Photography in ink: planographic printing

Photo offset lithography. Carlo Taylor. Barry Torgerson’s ’38 Chevy from The 12 Port News magazine, September/October 1989. 1989. 8 x 6 1/4" (20.3 x 15.9 cm). The Museum of Modern Art, New York. Gift of Richard Benson © Inliners International, Inc. A single-color 100-line-screen black halftone with blue spot-color on coated paper. To reproduce photographs, offset uses the same halftone screen as letterpress.

The offset press has ended up with three cylinders, stacked one above the other. On top is the plate cylinder, around which is wrapped a thin aluminum plate holding the image in a polymer coating. Ink and water rollers ride on the plate, providing the ink/water balance necessary for the image to form on it. Beneath the plate cylinder is the blanket cylinder, which is wrapped in a cloth blanket with a thick, smooth rubber face. The ink from the plate transfers to this blanket with each revolution. Beneath the blanket runs the “back” cylinder, a polished steel cylinder with grippers to hold the paper, which bends around the cylinder as it is printed. All three cylinders are connected by a gear train so that they run in perfect synchrony.

A sixteen-times enlargement of a section of a magenta contact screen, similar to the one used to make the magazine cover illustrated on the previous page. These screens, made photographically from the older glass halftone screens, were colored magenta to allow contrast control in the reproduction by filtering the light used in the copy camera.

The introduction of the rubber blanket between plate and paper has six crucial effects, which we must list: (1) The blanket can “kiss” the paper relatively lightly, transferring ink without distorting the sheet. (2) The soft rubber can conform to, and print beautifully on, a rough-surfaced paper. (3) The blanket acts as a moisture barrier, keeping the water spread on the plate away from the paper, so that it does not swell and change size. (4) The paper—abrasive over time—never touches the delicate surface of the plate. (5) The image is reversed a second time, so that a right-reading, emulsion-down halftone negative, produced directly in a copy camera, prints correctly. 6. Small alterations to the size of the printed image can be made by changes in the underpacking of plate and blanket.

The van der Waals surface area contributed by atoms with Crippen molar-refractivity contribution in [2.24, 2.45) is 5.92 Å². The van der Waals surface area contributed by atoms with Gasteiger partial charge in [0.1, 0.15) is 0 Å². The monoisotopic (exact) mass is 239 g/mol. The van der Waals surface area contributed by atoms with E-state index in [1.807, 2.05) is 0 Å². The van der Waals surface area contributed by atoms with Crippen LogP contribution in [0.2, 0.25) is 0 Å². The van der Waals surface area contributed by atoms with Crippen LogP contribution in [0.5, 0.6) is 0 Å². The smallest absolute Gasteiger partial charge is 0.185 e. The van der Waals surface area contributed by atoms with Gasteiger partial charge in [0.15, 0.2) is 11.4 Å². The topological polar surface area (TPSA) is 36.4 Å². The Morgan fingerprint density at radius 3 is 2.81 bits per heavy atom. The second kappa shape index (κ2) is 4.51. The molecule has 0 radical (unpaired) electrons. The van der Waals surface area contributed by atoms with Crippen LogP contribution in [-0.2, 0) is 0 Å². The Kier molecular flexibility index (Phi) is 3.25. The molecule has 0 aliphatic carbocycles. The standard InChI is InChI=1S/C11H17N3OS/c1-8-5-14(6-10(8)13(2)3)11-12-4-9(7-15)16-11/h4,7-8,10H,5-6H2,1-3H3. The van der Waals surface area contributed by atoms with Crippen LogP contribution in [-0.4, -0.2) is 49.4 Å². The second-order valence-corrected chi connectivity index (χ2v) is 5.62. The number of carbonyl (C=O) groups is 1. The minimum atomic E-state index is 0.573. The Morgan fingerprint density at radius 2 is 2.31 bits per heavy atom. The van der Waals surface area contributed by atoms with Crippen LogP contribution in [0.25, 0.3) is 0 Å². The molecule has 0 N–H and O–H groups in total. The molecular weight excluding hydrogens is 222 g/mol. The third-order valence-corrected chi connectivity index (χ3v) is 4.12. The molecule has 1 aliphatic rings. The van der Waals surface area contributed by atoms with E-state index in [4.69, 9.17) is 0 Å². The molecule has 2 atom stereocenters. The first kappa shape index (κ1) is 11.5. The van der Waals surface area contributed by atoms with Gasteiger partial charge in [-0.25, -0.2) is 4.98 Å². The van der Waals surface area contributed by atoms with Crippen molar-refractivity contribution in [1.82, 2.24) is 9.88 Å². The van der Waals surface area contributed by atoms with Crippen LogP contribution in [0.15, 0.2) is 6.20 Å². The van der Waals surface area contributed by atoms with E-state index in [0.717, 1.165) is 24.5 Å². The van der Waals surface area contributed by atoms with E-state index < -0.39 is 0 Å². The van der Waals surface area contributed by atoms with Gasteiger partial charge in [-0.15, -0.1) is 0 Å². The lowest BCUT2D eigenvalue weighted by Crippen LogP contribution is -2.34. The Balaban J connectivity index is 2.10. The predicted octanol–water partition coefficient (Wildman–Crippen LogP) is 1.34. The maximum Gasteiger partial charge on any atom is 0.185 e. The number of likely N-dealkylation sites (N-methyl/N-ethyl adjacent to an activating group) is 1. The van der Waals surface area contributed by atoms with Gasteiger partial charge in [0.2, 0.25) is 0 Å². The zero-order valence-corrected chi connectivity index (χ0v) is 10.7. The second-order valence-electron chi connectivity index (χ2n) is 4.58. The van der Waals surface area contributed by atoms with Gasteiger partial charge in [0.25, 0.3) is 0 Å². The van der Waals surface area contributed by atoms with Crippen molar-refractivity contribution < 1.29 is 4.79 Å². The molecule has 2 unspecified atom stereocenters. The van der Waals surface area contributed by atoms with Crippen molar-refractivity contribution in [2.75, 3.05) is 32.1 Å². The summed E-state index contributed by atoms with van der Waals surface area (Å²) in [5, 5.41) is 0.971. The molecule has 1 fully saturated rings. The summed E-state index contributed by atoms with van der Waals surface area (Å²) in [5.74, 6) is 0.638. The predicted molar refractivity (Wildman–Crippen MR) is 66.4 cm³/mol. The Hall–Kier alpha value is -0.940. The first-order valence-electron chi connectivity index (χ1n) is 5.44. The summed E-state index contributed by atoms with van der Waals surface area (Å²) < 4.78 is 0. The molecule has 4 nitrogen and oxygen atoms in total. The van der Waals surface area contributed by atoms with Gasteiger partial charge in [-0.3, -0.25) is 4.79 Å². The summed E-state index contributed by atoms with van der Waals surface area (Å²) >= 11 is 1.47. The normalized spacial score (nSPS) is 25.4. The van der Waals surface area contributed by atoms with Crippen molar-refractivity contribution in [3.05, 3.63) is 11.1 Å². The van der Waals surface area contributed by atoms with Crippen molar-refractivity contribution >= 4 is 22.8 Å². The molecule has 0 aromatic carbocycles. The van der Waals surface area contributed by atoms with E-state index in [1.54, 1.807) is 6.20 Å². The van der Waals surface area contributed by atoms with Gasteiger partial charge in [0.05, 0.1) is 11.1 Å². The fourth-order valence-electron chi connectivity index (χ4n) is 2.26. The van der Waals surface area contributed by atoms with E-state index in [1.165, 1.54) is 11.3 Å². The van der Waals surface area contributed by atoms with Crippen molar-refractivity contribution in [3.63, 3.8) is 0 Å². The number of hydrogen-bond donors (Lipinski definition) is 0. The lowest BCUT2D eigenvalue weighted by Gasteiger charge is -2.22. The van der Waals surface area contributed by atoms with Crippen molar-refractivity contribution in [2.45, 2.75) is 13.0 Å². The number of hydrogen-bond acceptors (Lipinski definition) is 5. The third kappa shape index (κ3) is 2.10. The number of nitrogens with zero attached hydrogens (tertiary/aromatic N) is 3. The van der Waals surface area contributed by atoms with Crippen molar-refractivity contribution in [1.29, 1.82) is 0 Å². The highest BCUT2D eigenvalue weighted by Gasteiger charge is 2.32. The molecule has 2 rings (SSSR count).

A section of the halftone enlarged the same amount to show the remarkable sharpness of the offset process. In use the screen is angled at forty-five degrees, which gives the least-apparent dot pattern to normal vision.

These mechanical advantages are coupled with a tremendous change in the halftone that was possible as soon as it was printed lithographically. The old relief plates that were used to print halftone-based reproductions could never hold a screen ruling finer than about 150 dots per linear inch, because of technical problems in etching, inking, and transfer. The new lithographic plates, holding images on a plane metal surface with no relief, can easily maintain a cleanly printing screen ruling of 300 dots per linear inch. Such a fine dot is nearly invisible to even the best naked eye, and completely invisible to anyone over forty years old. In offset printing the halftone finally drops out of sight, as ink is laid down in patterns so fine that we fully accept them as tonal.